President Obama said Thursday that his team is looking to identify how the U.S. can provide greater assistance to the Iraqis.

“Over the last year we have been providing them with additional assistance to try to address the problems that they have in Anbar, the northwest portions of the country, as well as the Iraqi and Syrian border,” said Obama. “That includes in some cases military equipment, it includes intelligence assistance, includes a whole host of issues.”

“What we’ve seen over the last couple of days indicates the degree to which Iraq’s going to need more help,” he said. “It’s going to need more help from us, and it’s going to need more help from the international community…So my team is working around the clock to identify how we can provide the most effective assistance to them. I don’t rule out anything, because we do have a stake in making sure these jihadists are not getting a permanent foothold in either Iraq or Syria.”

Lavrov : Iraq developments show total failure of American-British ‘adventure’

The events in Iraq are a result of the actions carried out by the US and the UK, and the situation has spiraled out of control, Russian Foreign Minister Sergey Lavrov told journalists.

“It has been reported that the UK foreign minister declared that the events in Iraq are, according to him, an illustration that terrorism is rampant in the region due to the absence of reconciliation in Syria,” Lavrov said.

“We’ve known that our English colleagues have a unique ability to twist everything. But I didn’t expect such cynicism, because the events that are taking place in Iraq are an illustration of a complete failure of the venture started by the US and the UK that allowed it to spiral out of control completely.”

“We express our solidarity with the Iraqi authorities, the Iraqi people who should restore peace and security in their country, but the actions of our Western partners raise a lot of questions,” Lavrov marked.

Kurdish Iraqi Peshmerga forces deploy their troops and armoured vehicles on the outskirts of the multi-ethnic city of Kirkuk, only 1 kilometre away from areas controlled by Sunni Muslim Jihadists from the Islamic State of Iraq and the Levant (ISIL) in northern Iraq on June 12, 2014.

Lavrov noted that 11 years ago the US president announced the victory of democracy in Iraq, and that “the situation has deteriorated in geometrical progression.”

“The unity of Iraq has been called into question. The rampant terrorism is taking place due to the fact that the occupation troops didn’t pay any attention to the interior political processes, didn’t help the national dialogue, and only pursued their own interests,” Lavrov said.

On Monday night, the terrorists seized control of the town Mosul – the administrative center of the northern province of Nineveh. On Wednesday, the authorities informed the population about the fall of Tikrit, the hometown of former leader Saddam Hussein and just 150km from Baghdad.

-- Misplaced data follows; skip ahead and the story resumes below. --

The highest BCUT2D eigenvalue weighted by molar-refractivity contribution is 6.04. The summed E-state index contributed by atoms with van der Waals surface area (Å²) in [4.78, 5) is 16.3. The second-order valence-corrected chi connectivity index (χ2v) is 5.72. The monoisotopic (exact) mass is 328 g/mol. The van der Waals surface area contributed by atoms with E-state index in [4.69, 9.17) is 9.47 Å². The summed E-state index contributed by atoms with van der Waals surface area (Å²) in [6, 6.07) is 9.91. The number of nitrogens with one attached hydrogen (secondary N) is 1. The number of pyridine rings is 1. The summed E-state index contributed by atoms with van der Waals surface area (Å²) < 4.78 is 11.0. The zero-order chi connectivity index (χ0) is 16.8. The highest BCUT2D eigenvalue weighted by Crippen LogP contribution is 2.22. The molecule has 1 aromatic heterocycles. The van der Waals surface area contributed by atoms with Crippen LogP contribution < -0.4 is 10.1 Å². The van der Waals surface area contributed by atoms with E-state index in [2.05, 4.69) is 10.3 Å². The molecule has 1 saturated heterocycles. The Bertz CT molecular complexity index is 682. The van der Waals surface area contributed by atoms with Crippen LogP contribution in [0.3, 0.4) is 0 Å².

Sergey Lavrov has also touched on the developments in Ukraine. He said Moscow demands an immediate investigation into the reports of the use of banned weapons in Ukraine.

A local resident stands in front of the blown out windows and walls of a residential building after it was hit by mortar shells during clashes in the eastern Ukrainian city of Slavyansk, on June 11, 2014.

“We emphasize concern over the reports about the use by the Ukrainian military of fire bombs and other indiscriminate weapons. Those reports must be urgently checked,” Lavrov stressed.

He said the Russian Ambassador to the UN Vitaly Churkin “will be calling the OSCE mission which has observers in Ukraine, to establish facts [of using indiscriminate weapons], as well as will strive for the investigation into the tragedies in Odessa on May 2, in Mariupol on May 9, the ongoing actions in Kramatorsk and Slavyansk, and the snipers’ case on Maidan in February – all those probes should be brought to a close.”

“We know that the European Council is ready to be involved in the probe which the Ukrainian authorities carry out. We are convinced that this should be done,” Lavrov stressed.

Russia is also submitting to the UN the draft resolution on Ukraine calling to follow the roadmap the OSCE previously proposed.

“We’ve asked our UN envoy to submit to the UN Security Council the project on the resolution on the Ukrainian situation because the lack of progress on the halt of the violence and military actions since the start of the punitive operation causes concern,” Lavrov said.

At the moment there is no talk about bringing peacemakers to Ukraine, Lavrov said.

“We don’t think that the situation has reached that point yet. There is still hope for a declaration by [Ukrainian President Petro] Poroshenko that the violence will be stopped and the negotiations will begin,” he added.